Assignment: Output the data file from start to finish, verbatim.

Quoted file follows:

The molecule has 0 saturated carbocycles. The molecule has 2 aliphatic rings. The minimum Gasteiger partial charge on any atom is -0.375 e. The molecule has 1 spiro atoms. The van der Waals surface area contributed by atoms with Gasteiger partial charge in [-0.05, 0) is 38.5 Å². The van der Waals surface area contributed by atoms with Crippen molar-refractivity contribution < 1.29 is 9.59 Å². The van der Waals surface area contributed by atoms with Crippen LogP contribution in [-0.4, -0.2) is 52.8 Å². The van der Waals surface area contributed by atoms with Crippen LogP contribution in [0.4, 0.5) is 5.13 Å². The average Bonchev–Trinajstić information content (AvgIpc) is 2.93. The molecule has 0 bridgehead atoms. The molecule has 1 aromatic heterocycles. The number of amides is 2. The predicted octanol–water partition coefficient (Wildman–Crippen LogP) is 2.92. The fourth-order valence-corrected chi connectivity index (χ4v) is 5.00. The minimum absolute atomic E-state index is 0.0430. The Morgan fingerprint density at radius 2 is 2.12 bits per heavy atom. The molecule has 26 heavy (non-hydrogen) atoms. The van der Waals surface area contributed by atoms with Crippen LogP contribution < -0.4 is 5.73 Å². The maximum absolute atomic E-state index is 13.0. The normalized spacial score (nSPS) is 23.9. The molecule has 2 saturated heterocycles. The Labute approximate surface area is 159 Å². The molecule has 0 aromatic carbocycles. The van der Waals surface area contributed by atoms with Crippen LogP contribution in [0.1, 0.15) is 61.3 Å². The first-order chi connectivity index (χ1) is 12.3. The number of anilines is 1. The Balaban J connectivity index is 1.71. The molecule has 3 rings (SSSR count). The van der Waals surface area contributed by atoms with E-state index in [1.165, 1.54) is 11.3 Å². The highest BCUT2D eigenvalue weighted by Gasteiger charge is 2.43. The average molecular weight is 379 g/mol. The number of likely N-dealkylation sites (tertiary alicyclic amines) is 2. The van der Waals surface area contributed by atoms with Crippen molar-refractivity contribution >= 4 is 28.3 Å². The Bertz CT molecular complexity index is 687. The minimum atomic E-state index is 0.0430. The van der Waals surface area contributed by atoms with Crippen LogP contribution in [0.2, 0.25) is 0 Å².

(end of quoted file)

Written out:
The molecule has 0 saturated carbocycles. The molecule has 2 aliphatic rings. The minimum Gasteiger partial charge on any atom is -0.375 e. The molecule has 1 spiro atoms. The van der Waals surface area contributed by atoms with Gasteiger partial charge in [-0.05, 0) is 38.5 Å². The van der Waals surface area contributed by atoms with Crippen molar-refractivity contribution < 1.29 is 9.59 Å². The van der Waals surface area contributed by atoms with Crippen LogP contribution in [-0.4, -0.2) is 52.8 Å². The van der Waals surface area contributed by atoms with Crippen LogP contribution in [0.4, 0.5) is 5.13 Å². The average Bonchev–Trinajstić information content (AvgIpc) is 2.93. The molecule has 0 bridgehead atoms. The molecule has 1 aromatic heterocycles. The number of amides is 2. The predicted octanol–water partition coefficient (Wildman–Crippen LogP) is 2.92. The fourth-order valence-corrected chi connectivity index (χ4v) is 5.00. The minimum absolute atomic E-state index is 0.0430. The Morgan fingerprint density at radius 2 is 2.12 bits per heavy atom. The molecule has 26 heavy (non-hydrogen) atoms. The van der Waals surface area contributed by atoms with Crippen LogP contribution < -0.4 is 5.73 Å². The maximum absolute atomic E-state index is 13.0. The normalized spacial score (nSPS) is 23.9. The molecule has 2 saturated heterocycles. The Labute approximate surface area is 159 Å². The molecule has 0 aromatic carbocycles. The van der Waals surface area contributed by atoms with Crippen LogP contribution in [0.1, 0.15) is 61.3 Å². The first-order chi connectivity index (χ1) is 12.3. The number of anilines is 1. The Balaban J connectivity index is 1.71. The molecule has 3 rings (SSSR count). The van der Waals surface area contributed by atoms with E-state index in [1.165, 1.54) is 11.3 Å². The highest BCUT2D eigenvalue weighted by Gasteiger charge is 2.43. The average molecular weight is 379 g/mol. The number of likely N-dealkylation sites (tertiary alicyclic amines) is 2. The van der Waals surface area contributed by atoms with Crippen molar-refractivity contribution >= 4 is 28.3 Å². The Bertz CT molecular complexity index is 687. The minimum atomic E-state index is 0.0430. The van der Waals surface area contributed by atoms with Crippen LogP contribution in [0.2, 0.25) is 0 Å².